Tag Archives: writing tips

Five Ways to Show Backstory:
5. Sprinkling Exposition into a Scene

This month we wrap up our series on conveying backstory in fiction without losing dramatic momentum.

Review: What We’re Talking About

In the Introduction to the series, we discussed the elements of dramatic writing as described by Jerry Cleaver in his book Immediate Fiction. As illustrated, these essential elements are

  1. Conflict, defined as character want/goal plus obstacle
  2. Action by the character to deal with the obstacle.
  3. Resolution, success or failure, leaving the character closer or farther from their goal.

All of this is supported by

  1. Emotion. To identify with your characters, readers must feel for them.
  2. Showing, the crucial method of presenting the story.
Five Elements of Storytelling, adapted from Immediate Fiction by Jerry Cleaver

Again, we’re defining backstory as all of the background information a writer needs to communicate so that readers will understand a scene. This might include descriptions of settings, the characters’ past experiences, motives and psychology, and past events that are not shown on stage.

The problem we’re exploring is how a writer can convey all of the backstory without losing the reader’s interest in the immediacy of the drama.

Technique #5: Start a Scene Then Drop in Sections of Backstory

This is a technique that is often employed but not often discussed. As a reader, once you start noticing it, you’ll see it is used often.

Basically, the author starts a scene in the present, ideally with an emotional hook to engage the reader. Then after a few lines, the narrative skips back to reveal backstory. This is not a flashback, just bits of exposition sprinkled in, usually from the point of view of the character that we are following in the scene.

Essentially, the writer drops a scene in the reader’s lap, gets them involved, then steps back here and there to explain the backstory.

Example from Kim Stanley Robinson

Science fiction and Fantasy typically require the author to cover a lot of backstory—specifically, details about the world in which the story is set and how it differs from our world.

This example is from Kim Stanley Robinson’s Red Mars, an epic, award-winning novel about the colonization of the Mars. The scene takes place on one of the first colony ships, right after launching. One hundred carefully-selected colonists are celebrating.

In Torus D’s dining hall, they mingled in a kind of cocktail party, celebrating the departure … Maya wandered about, sipping freely from a mug of champagne, feeling slightly unreal and extremely happy, a mix that reminded her of her wedding reception many years before. Hopefully, this marriage would go better than that one had, she thought, because this one was going to last forever … Maya turned down an offered refill, feeling giddy enough. Besides, this was work. She was co-mayor of this village, so to speak, responsible for group dynamics, which were bound to get complex. Antarctic habits kicked in even at this moment of triumph, and she listened and watched like an anthropologist, or a spy.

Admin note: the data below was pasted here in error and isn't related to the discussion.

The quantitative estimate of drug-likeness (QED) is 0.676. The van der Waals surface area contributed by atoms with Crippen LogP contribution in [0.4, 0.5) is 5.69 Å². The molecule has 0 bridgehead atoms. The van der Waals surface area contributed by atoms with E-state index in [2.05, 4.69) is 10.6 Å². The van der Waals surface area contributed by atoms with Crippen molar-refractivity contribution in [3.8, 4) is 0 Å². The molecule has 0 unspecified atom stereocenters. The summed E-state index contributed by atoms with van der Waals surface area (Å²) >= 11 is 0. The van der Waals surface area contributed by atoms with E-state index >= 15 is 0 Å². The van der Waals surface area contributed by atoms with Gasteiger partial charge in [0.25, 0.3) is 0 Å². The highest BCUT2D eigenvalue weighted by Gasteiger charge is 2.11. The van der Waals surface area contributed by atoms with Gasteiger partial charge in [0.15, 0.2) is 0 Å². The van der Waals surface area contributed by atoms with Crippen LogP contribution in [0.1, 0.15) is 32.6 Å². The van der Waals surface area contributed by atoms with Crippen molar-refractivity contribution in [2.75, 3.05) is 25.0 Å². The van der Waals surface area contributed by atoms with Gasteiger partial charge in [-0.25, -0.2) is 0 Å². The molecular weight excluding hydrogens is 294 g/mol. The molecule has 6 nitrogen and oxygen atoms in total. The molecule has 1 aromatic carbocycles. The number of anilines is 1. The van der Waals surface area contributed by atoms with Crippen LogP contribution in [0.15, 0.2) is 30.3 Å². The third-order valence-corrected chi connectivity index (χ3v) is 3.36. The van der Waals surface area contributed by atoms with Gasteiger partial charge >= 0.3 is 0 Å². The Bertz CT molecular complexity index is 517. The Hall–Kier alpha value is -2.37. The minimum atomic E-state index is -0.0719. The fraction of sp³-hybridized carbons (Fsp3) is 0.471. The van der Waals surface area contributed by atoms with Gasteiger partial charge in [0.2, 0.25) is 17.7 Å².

“The shrinks have their reasons. We’ll end up fifty happy couples.”

“And they already know the match-ups.”

She watched them laugh. Smart, healthy, supremely well-educated—was this the rational society at last, the scientifically-designed community that had been the dream of the Enlightenment? But there was Arkady, Nadia, Vlad, Ivana. She knew the Russian contingency too well have to have many illusions on that score. They were just as likely to end up resembling an undergraduate dorm at a technical university, occupied by bizarre pranks and lurid affairs. Except, they looked kind of old for that sort of thing …

Excerpt (c) 1992 by Kim Stanley Robinson

What Do We Learn Here?

This passage, part of a longer scene, drops us into the middle of the action. We’re in the viewpoint of the psychologist Maya, and each action and snippet of dialog is followed with her reflections— which provide much backstory about Maya, her colleagues, and the mission.

  • We learn about the colonists and how they were selected.
  • There are different international contingents, and we learn something of the character and behaviors of the Russian contingent in particular.
  • We learn Maya’s role, and her concerns about it. Notice the comparison to a wedding reception. This skillfully connects a context with which the reader is totally unfamiliar (a spaceship community) with something very familiar (a wedding party) which has common emotional associations.
  • We also find out that Maya’s marriage did not last, and that this group community has to last forever. For these folks, there is no coming back from Mars.
  • Finally, the comment about ‘the rational society dreamed of by the Enlightenment’ links this story of a future time with an earlier period of human history. This reflection on big-picture philosophical/historical ideas is something that quality science fiction can do in a way no other kind of fiction can.
Using This Technique

Using this method in your writing takes some practice. Begin by searching out good examples in writers whom you admire, and analyze them carefully.

Some tips:

  • Start the scene with an emotional hook. Engage the reader on the feeling level.
  • Be clear who the viewpoint character is. See the scene from their point of view and note their responses to each bit. As these responses arise, describe them and link them to the necessary backstory that the reader needs to appreciate what is going on.